It's not just trainee pay, it's specialist GP income that is also inadequate. All the money is in surgery/anaesthetics/interventional procedures and people happily pay the gap. But we've created an expectation that primary care will be bulk-billed and we need to break that, if the government chooses to not find it. However, I suspect we're falling into a trap where the govt would prefer we're replaced with nurses and pharmacists, add they are easier to control, and cheaper to pay.

Diver Dan   7/09/2019 8:18:23 AM

It’s the money.

mileham hayes   7/09/2019 8:24:42 AM

1. Pay them indexed to politicians' increases
2. Stop anyone other than GPs owning medical practices
3. Stop the Pharmacists trying to be junior doctors but not accepting any responsibility or follow up for complications

Anything else is complete and utter band-aid BS and procrastinating window dressing.

Margot   7/09/2019 9:41:46 AM

It also doesn’t help that GP registrars are only offered 4 weeks annual leave and no professional development leave. We’re expected to take our holiday leave to study and sit exams and have barely any time left to recover from the grueling flow of demanding patients. This is not fair compared to the 5 weeks of annual leave and 1 week or PDL that hospitals offer their registrars. I am yet to meet a fellowed GP that works full time and takes less than 4 weeks annual leave.

Michael Bailey   7/09/2019 10:02:19 AM

As a fellow for 7 years and a registrar supervisor for 3 years I would say the changes to rebates, AHPRA, PBS and registrar pay all make general practice less appealing.

At the moment general practice looks like it is heading for towards nothing. Rebates are not going up, bulk billing is going up, expenses are going up. A switched on prevocational doctor will see that and who is going to want a specialty where income becomes progressively less.

If General Practice made financial sense for registrars now and had a promising future there would be no issue with registrars wanting to do the specialty.

Alfredo Aiello   7/09/2019 10:19:20 AM

The problem is not the training provider.
GPs are poorly remunerated.

Some GPs go rural and love it for a certain number of years, some will stay rural, remote etc forever.
But the majority will go back to cities for different reasons, to be closer to families, they want to support their children who go to university or be closer to entertainment.
Then reality hits: GPs are grossly underpaid unless you are willing to become a Locum travelling all over Australia to make a dollar and lose day to day living with your family or you become a practice owner, do cosmetics etc.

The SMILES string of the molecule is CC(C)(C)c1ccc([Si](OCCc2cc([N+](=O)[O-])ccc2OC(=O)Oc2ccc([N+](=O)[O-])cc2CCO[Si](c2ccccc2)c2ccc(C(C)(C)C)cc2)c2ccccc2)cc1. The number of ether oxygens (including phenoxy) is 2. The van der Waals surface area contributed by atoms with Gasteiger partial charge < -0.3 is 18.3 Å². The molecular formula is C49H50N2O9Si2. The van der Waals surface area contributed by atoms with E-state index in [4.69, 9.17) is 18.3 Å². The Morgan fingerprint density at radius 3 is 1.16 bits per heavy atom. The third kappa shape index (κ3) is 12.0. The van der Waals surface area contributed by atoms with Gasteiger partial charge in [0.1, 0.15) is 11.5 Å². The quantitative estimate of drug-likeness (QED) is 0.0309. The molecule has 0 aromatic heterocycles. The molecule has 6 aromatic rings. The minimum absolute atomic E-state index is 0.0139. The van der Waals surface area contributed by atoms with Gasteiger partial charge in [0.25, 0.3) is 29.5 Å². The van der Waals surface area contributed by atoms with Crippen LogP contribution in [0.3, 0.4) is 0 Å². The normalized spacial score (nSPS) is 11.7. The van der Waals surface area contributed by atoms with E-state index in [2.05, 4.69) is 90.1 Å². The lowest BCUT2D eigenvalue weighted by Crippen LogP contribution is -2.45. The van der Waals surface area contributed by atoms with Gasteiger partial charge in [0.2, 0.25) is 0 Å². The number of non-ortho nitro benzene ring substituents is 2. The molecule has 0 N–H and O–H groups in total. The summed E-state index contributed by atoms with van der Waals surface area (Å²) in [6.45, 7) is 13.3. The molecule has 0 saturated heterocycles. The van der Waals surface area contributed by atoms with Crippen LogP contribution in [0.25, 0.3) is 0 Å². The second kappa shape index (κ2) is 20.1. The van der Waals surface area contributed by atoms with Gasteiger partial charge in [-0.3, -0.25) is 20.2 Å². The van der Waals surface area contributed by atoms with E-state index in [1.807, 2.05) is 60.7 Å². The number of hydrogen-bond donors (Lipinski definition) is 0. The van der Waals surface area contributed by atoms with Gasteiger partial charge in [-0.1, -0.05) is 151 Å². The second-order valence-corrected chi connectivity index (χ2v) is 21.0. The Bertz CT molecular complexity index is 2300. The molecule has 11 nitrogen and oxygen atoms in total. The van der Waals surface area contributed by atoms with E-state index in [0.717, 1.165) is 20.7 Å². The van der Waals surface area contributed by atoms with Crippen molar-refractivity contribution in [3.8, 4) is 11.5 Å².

Antony Bolton   7/09/2019 10:26:08 AM

Is Harry Nespolon living in a parallel universe? I'm a final term GP Registrar and I'm still not earning anywhere near as much as I did as a registrar in emergency medicine. And when I Fellow, if I move practices my pay will fall precipitously when I lose my base - and given I have very little choice over placement as registrar despite the RTO claiming the process is open and competitive this is likely to happen.

Elias   7/09/2019 10:37:58 AM

I’ll say it how it is...
1. Medicare pays 37$ for standard consult , 10% goes to medical indemnity and PPD , and 30% - 40 %goes to practice , left with 20-24$ per patient. Now take out of that an extra 10% super , and we don’t get paid when sick or unwell or don’t get holidays that’s another 25% “casual loading” lost , so realistically left with around 15-17$ of income per patient if lucky , we see 4 per hour if trying to do a reasonable assessment (for 60$/hour) or 6 / hour if trying to to make money albeit leave ourselves open to litigation as can’t see someone and take good notes in 10 mins. Dentists make 40 -60 $ to look at someone’s teeth, lawyers charge 300-500$/hour, accountants charge 200$ an hour with way way less responsibility. And add in the fact GPS often get hung out to dry if anything goes wrong by Aphra and the court even if the patient doesn’t do as they’re told, is it worth all the stress for 60 bucks an hour ? With no holidays no sick leave no super no annual leave .

DR. AHAD KHAN   7/09/2019 12:02:27 PM

The Solution needs to quintessentially include these :
1. Insist that all NON-MBBSs wanting to Diagnose / Investigate / Refer to Specialists issue Prescriptions, must FIRST & FOREMOST obtain a MBBS Degree & then undergo the same Training as MBBSs are expected to undergo.
2. Make GP Vocation Financially Lucrative.
3. Demand from the Govt. of the day, PROPER Medicare Rebates for GP Services - if necessary RACGP to organise a Nation-wide One Day Strike of all GPs on a Monday.
Let the Populace know what the GPs are Demanding .


Dr Andrew Coker   7/09/2019 1:01:50 PM

I am a GP and chose general practice after completing a PGPPP rotation as an intern. Over the years I have supervised many registrars and medical students in general practice.
Since I graduated I have seen our income erode on top of more scrutiny, more paper work, and (most importantly) the pressure to bulk bill from both patients and the government. My wife is a GP registrar who is leaving for a job in the public service. She will receive better pay, holiday pay and superannuation. And I have encouraged her to do so!